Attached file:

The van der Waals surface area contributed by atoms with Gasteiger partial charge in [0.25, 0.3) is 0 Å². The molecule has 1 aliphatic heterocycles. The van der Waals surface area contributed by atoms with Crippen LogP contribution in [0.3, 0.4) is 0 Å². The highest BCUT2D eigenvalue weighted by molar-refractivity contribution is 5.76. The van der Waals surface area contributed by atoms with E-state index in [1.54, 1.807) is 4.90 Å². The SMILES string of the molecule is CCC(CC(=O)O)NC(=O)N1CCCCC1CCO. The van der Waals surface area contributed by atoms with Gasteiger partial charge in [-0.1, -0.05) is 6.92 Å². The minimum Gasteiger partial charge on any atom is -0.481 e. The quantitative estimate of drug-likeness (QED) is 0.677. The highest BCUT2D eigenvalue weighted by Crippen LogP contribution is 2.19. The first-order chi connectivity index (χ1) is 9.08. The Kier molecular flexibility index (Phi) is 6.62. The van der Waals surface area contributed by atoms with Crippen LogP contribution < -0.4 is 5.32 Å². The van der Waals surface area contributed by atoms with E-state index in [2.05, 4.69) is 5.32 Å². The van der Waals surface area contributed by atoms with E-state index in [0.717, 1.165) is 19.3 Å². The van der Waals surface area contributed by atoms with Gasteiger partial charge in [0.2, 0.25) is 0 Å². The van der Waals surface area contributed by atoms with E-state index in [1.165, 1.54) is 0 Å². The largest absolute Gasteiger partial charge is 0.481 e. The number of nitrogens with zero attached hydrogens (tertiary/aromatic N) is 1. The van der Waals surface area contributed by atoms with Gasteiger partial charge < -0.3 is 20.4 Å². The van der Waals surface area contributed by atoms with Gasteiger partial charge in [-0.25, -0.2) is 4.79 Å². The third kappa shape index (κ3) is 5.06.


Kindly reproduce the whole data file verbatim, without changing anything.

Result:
The van der Waals surface area contributed by atoms with Gasteiger partial charge in [0.25, 0.3) is 0 Å². The molecule has 1 aliphatic heterocycles. The van der Waals surface area contributed by atoms with Crippen LogP contribution in [0.3, 0.4) is 0 Å². The highest BCUT2D eigenvalue weighted by molar-refractivity contribution is 5.76. The van der Waals surface area contributed by atoms with E-state index in [1.54, 1.807) is 4.90 Å². The SMILES string of the molecule is CCC(CC(=O)O)NC(=O)N1CCCCC1CCO. The van der Waals surface area contributed by atoms with Gasteiger partial charge in [-0.1, -0.05) is 6.92 Å². The minimum Gasteiger partial charge on any atom is -0.481 e. The quantitative estimate of drug-likeness (QED) is 0.677. The highest BCUT2D eigenvalue weighted by Crippen LogP contribution is 2.19. The first-order chi connectivity index (χ1) is 9.08. The Kier molecular flexibility index (Phi) is 6.62. The van der Waals surface area contributed by atoms with Crippen LogP contribution < -0.4 is 5.32 Å². The van der Waals surface area contributed by atoms with E-state index in [2.05, 4.69) is 5.32 Å². The van der Waals surface area contributed by atoms with E-state index in [0.717, 1.165) is 19.3 Å². The van der Waals surface area contributed by atoms with Gasteiger partial charge in [0.2, 0.25) is 0 Å². The van der Waals surface area contributed by atoms with E-state index in [1.165, 1.54) is 0 Å². The largest absolute Gasteiger partial charge is 0.481 e. The number of nitrogens with zero attached hydrogens (tertiary/aromatic N) is 1. The van der Waals surface area contributed by atoms with Gasteiger partial charge < -0.3 is 20.4 Å². The van der Waals surface area contributed by atoms with Gasteiger partial charge in [-0.25, -0.2) is 4.79 Å². The third kappa shape index (κ3) is 5.06.